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What’s in a name? James Joyce and a rare, misspelt encounter


James Joyce

James Joyce

Inscription on rare edition of Dubliners

Inscription on rare edition of Dubliners

James Joyce

James Joyce


James Joyce

HE is Ireland's greatest literary figure, but even James Joyce was prone to the odd spelling mistake.

A rare signed first edition copy of Joyce's Dubliners is set up fetch up to €60,000 when it comes up for auction at Sotheby's in London next month.

The book was signed by Joyce while he was staying in Torquay, Devon, on August 4, 1929, and it was presented by him to Jacob Schwartz, proprietor of the Ulysses Bookshop in London.

On the inside cover, Joyce wrote: "To Jacob Schwarz (sic) James Joyce."

A spokesperson for Sotheby's told the Sunday Independent: "Despite Joyce's slight misspelling, the recipient (of the book) is almost certainly the proprietor of the Ulysses Bookshop in London, Jacob Schwartz. There are several references to Schwartz in Joyce's letters where Joyce omits the letter 't'."

First edition copies of Dubliners signed by Joyce are particularly rare and only two other signed copies of the book have been sold at auctions in the last 40 years.

The copy is coming up for sale at Sotheby's in London on July 15.

Joyce signed Schwartz's copy of Dubliners during the writer's two month holiday at the Imperial Hotel, Torquay, with lover and Connemara baker's daughter, Nora Barnacle.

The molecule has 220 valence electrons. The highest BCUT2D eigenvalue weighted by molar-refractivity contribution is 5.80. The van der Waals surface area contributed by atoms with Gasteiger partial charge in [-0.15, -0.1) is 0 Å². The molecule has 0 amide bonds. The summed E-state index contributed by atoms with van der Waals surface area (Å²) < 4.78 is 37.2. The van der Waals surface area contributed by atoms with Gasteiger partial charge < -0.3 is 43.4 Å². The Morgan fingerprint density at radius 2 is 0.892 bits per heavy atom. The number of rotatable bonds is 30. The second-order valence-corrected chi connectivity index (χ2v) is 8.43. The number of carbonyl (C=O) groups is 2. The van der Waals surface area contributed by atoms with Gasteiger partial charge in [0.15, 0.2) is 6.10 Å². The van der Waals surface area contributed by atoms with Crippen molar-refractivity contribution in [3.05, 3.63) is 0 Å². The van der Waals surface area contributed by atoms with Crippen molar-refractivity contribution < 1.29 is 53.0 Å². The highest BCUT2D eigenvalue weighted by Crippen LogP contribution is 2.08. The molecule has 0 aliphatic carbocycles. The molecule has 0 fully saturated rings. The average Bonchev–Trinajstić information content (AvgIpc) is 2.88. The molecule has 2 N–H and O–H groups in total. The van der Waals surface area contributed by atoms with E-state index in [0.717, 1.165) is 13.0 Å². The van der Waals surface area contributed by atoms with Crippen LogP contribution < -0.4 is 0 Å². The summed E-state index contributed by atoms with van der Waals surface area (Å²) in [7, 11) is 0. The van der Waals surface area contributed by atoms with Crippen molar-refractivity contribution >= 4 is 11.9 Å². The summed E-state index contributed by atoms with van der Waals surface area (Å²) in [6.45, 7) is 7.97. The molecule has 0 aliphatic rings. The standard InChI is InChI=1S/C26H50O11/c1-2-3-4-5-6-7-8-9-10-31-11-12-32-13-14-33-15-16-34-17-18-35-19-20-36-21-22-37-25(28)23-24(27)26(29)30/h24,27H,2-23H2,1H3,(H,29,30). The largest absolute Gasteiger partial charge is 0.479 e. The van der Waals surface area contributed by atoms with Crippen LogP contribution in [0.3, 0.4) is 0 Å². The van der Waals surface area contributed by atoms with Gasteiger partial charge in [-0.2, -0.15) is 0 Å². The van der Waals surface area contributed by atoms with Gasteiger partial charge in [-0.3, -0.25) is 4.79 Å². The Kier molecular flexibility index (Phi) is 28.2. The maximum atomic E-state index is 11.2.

Sotheby's said: "They were accompanied by Stuart and Moune Gilbert and were joined there by friends from time to time, many of whom cheered Joyce by the praise which they lavished on him."

In his award-winning biography of Joyce, the late Richard Ellmann recalls Joyce's stay in Torquay: "In his usual deliberate, though seemingly desultory way, Joyce read a series of strange newspapers and magazines. During the afternoons he lay on the beach, as he loved to do, fingering the pebbles for texture and weight. Occasionally he had a rush of energy and during one of these vaulted over a wall, but fell (because his sight was poor) on the other side, hurting his arm. In the evenings he went with (Stuart) Gilbert to local pubs, sipping a little cider (which he did not like) but mainly listening to several conversations at once and, to Gilbert's wonder, following them all."

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The imminent sale of the signed copy of Dubliners neatly coincides with the centenary this month of the book's publication in June 1914.

When a signed copy of Dubliners last came up for sale at an auction it fetched STG£105,000 at Sotheby's in London on December 12, 2012.

The only other signed copy to come up for sale at an auction in the last 40 years sold for $230,000 at Christie's in New York on October 11,2002.

Schwartz privately published Joyce's 'James Clarence Mangan' under the Ulysses Bookshop imprint in 1930.

He was also the purchaser of the 'complete and final' proofs of Ulysses.

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